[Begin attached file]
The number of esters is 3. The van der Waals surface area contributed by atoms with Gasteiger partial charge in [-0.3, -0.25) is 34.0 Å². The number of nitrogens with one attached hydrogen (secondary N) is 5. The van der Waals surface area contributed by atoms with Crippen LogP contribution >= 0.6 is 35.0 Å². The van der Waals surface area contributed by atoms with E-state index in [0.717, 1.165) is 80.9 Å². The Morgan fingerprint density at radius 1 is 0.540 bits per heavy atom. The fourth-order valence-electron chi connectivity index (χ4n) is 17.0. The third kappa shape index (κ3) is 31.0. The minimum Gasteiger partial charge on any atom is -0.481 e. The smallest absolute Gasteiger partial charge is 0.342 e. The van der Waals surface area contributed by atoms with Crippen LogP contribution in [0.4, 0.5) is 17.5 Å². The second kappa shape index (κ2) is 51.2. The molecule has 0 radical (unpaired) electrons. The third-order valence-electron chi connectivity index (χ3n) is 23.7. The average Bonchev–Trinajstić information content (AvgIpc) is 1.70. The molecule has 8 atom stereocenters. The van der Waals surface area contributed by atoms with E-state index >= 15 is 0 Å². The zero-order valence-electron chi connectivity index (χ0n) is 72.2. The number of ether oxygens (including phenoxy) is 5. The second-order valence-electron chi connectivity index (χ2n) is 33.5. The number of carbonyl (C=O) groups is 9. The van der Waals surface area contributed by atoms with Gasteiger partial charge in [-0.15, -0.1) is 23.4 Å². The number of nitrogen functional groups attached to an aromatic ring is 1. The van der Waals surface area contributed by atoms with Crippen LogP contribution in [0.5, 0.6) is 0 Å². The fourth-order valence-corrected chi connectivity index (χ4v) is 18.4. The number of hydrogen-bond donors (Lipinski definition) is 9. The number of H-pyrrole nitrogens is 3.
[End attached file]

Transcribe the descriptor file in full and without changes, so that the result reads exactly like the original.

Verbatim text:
The number of esters is 3. The van der Waals surface area contributed by atoms with Gasteiger partial charge in [-0.3, -0.25) is 34.0 Å². The number of nitrogens with one attached hydrogen (secondary N) is 5. The van der Waals surface area contributed by atoms with Crippen LogP contribution >= 0.6 is 35.0 Å². The van der Waals surface area contributed by atoms with E-state index in [0.717, 1.165) is 80.9 Å². The Morgan fingerprint density at radius 1 is 0.540 bits per heavy atom. The fourth-order valence-electron chi connectivity index (χ4n) is 17.0. The third kappa shape index (κ3) is 31.0. The minimum Gasteiger partial charge on any atom is -0.481 e. The smallest absolute Gasteiger partial charge is 0.342 e. The van der Waals surface area contributed by atoms with Crippen LogP contribution in [0.4, 0.5) is 17.5 Å². The second kappa shape index (κ2) is 51.2. The molecule has 0 radical (unpaired) electrons. The third-order valence-electron chi connectivity index (χ3n) is 23.7. The average Bonchev–Trinajstić information content (AvgIpc) is 1.70. The molecule has 8 atom stereocenters. The van der Waals surface area contributed by atoms with E-state index >= 15 is 0 Å². The zero-order valence-electron chi connectivity index (χ0n) is 72.2. The number of ether oxygens (including phenoxy) is 5. The second-order valence-electron chi connectivity index (χ2n) is 33.5. The number of carbonyl (C=O) groups is 9. The van der Waals surface area contributed by atoms with Gasteiger partial charge in [-0.15, -0.1) is 23.4 Å². The number of nitrogen functional groups attached to an aromatic ring is 1. The van der Waals surface area contributed by atoms with Crippen LogP contribution in [0.5, 0.6) is 0 Å². The fourth-order valence-corrected chi connectivity index (χ4v) is 18.4. The number of hydrogen-bond donors (Lipinski definition) is 9. The number of H-pyrrole nitrogens is 3.